Director: Andrzej Bartkowiak
Cast: Karl Urban, Dwayne Johnson, Rosamund Pike, Ben Daniels, Al Weaver, Richard Brake, Raz Adoti, Deobia Oparei, Yao Chin, Dexter Fletcher
Plot: A military unit are sent into a research facility to answer a distress call and find a nest of nightmares waiting for them.
There aren’t too many fans of this movie out there. Doom is one of those franchises that is pretty beloved by its followers and video game movies have a track record of being a terrible way to capitalise on those fans. However, me being only a partial fan to the gaming series, watched this movie and I felt that it did quite a few things well. It definitely deserves an appeal before we condemn it to bad movie hell.
For a start, we must remember that Doom was made back when games were fairly simple. For all intents and purposes, it is a gaming series that asks you to do little more than point a weapon at monsters and fire. The movie actually writes up a decent backstory and wider universe to accompany the narrative. It shows restraint when it comes to showing the monster, so the build-up squeezes every bit of tension out of the moment. The monsters aren’t over-cooked and even when the movie draws to a close, we are still a little unsure of what the monsters actually looked like, something I appreciate from my horrors. The female character that, at first, seems a little mandatory of the genre rather than a meticulously planned addition to the story, turns out to be a worthy part of the story (adding to the theory that Rosamund Pike really can do no wrong). I like how there isn’t a romance card played; the writers instead make the girl the sister of the lead hero. It helps make the final ‘save the helpless girl’ card come across as a sibling bond overcoming the bad guy, rather than a tired staple of the action genre. On top of being intelligent, the action is done well, so it doesn’t become a slow-paced horror. The military strategies feel genuine and one scene near the end, which becomes the most memorable five minutes in the film, is pretty awesome. On one hand, it feels like the writers finally give into the video game trademarks they had been doing well avoiding up until that point, but at the same time, if you are going to indulge yourself, you do it with style.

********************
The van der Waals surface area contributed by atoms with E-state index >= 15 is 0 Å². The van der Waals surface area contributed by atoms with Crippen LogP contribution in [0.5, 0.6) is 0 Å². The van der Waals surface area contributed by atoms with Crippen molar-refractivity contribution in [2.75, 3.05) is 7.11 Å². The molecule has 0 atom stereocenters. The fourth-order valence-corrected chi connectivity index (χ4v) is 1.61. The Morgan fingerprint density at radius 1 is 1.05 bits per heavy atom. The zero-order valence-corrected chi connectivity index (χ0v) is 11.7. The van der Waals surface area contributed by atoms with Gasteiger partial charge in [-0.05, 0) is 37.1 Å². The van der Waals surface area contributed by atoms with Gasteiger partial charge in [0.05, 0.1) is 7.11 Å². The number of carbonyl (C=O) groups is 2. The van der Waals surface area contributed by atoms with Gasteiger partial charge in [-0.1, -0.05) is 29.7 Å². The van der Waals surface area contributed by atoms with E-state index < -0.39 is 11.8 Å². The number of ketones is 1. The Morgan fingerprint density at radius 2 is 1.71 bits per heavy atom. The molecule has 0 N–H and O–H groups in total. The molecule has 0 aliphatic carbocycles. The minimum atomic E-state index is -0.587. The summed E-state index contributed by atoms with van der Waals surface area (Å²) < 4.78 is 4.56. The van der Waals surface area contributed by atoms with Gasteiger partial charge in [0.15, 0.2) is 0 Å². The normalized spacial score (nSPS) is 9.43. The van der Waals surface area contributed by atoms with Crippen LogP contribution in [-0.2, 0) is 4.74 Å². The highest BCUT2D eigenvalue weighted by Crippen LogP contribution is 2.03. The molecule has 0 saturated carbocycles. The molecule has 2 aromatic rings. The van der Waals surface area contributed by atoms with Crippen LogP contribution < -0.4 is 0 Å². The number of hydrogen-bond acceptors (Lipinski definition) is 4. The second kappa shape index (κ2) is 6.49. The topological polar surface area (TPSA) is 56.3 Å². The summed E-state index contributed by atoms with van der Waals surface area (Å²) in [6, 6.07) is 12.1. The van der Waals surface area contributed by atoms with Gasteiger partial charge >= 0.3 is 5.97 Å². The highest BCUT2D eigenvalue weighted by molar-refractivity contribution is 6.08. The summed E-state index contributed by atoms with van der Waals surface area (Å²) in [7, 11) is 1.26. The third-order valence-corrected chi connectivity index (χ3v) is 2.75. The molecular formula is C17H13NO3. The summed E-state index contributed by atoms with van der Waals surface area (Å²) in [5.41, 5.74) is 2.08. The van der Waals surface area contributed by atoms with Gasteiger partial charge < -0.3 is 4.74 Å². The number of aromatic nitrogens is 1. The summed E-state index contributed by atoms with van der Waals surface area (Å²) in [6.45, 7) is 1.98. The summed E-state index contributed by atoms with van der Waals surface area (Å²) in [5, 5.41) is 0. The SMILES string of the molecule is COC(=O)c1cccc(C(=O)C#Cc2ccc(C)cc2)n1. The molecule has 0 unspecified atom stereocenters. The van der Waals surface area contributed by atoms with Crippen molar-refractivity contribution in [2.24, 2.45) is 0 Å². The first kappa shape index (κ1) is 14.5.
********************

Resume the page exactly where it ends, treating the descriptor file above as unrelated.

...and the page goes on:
Sadly, Doom might dress up intelligently, but the corny action horror is still there. I can see why it is rated so low, because points of it are either routine or silly. For example, the heroes are all hardened military soldiers, coming across as a B movie copy of the Aliens or Predator protagonists. Aliens is definitely a point of inspiration here, because the story closely follows the systematic ‘marines wandering clueless around a basement area until Aliens!’ trope. These guys even come complete with cringe-worthy names. A few of the leads have some interesting character quirks, but the moment the monsters are unleashed, all story is abandoned for some shooting. There aren’t really character arcs for anyone not in the top three slots of the cast list; they just have certain quirks that the writers hope make them interesting enough to care about when they get killed gruesomely. Truthfully, that was to be expected. I would have just liked some more horror. This is the problem with having your lead heroes as the tough action stars. Every jump scare is followed by the military reflexes kicking in and defeating the opposition, which totally negates the scary moment. There are a few moments when the monsters are running from the good guys, which totally kills any tension that might have been felt. It suggests a lack of understanding from director Bartkowiak. In Aliens, the military bad-asses were reduced to quivering wimps by the horror movie monster. In Predator, the movie monster totally outmatched them. Here, the only thing really getting in the way of the good guys is their own men.
And that brings us to the surprise plot twist that really makes Doom so memorable for me. The writers must understand that there needs to be a change in pace for the movie to justify its running time, so the third act gets quite interesting. I don’t want to spoil it for anyone that hasn’t seen it, but Doom takes one of its lead characters down a direction that few other movies would have the courage to actually go. While the use of military bad-asses as the heroes diminishes the second act of Doom, in the third act, it almost feels like the writers are making their own commentary about the morality of a military unit. The monsters might not have the fear factor to justify the build-up (probably while the video game fans dislike it – Doom is meant to be terrifying!), but when the army begins turning on one another, there is a thick tension in the air that is the most exhilarating this movie has been since the start. It also gives Dwayne Johnson something quite meaty to do, suggesting that Doom could have been the movie that awakened producers to his acting range.
Final Verdict: Doom might be an average action movie, but it does try and do something interesting things that audiences should appreciate more than they are doing.